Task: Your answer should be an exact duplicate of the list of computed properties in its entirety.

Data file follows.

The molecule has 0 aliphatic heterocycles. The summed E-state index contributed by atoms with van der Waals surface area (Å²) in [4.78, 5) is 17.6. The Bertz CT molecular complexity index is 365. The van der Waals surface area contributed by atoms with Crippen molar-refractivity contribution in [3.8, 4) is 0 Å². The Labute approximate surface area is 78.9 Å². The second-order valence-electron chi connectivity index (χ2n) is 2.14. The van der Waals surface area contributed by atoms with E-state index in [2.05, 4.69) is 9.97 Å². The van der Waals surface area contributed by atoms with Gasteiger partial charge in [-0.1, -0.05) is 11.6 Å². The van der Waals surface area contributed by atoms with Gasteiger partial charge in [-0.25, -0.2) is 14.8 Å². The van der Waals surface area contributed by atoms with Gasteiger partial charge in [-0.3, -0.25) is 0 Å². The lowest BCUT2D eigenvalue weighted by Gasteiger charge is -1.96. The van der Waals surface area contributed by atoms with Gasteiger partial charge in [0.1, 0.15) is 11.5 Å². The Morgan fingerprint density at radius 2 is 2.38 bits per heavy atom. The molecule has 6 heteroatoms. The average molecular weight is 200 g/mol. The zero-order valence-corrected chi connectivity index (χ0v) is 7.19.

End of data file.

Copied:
The molecule has 0 aliphatic heterocycles. The summed E-state index contributed by atoms with van der Waals surface area (Å²) in [4.78, 5) is 17.6. The Bertz CT molecular complexity index is 365. The van der Waals surface area contributed by atoms with Crippen molar-refractivity contribution in [3.8, 4) is 0 Å². The Labute approximate surface area is 78.9 Å². The second-order valence-electron chi connectivity index (χ2n) is 2.14. The van der Waals surface area contributed by atoms with E-state index in [2.05, 4.69) is 9.97 Å². The van der Waals surface area contributed by atoms with Gasteiger partial charge in [-0.1, -0.05) is 11.6 Å². The van der Waals surface area contributed by atoms with Gasteiger partial charge in [-0.25, -0.2) is 14.8 Å². The van der Waals surface area contributed by atoms with Gasteiger partial charge in [-0.3, -0.25) is 0 Å². The lowest BCUT2D eigenvalue weighted by Gasteiger charge is -1.96. The van der Waals surface area contributed by atoms with Gasteiger partial charge in [0.1, 0.15) is 11.5 Å². The Morgan fingerprint density at radius 2 is 2.38 bits per heavy atom. The molecule has 6 heteroatoms. The average molecular weight is 200 g/mol. The zero-order valence-corrected chi connectivity index (χ0v) is 7.19.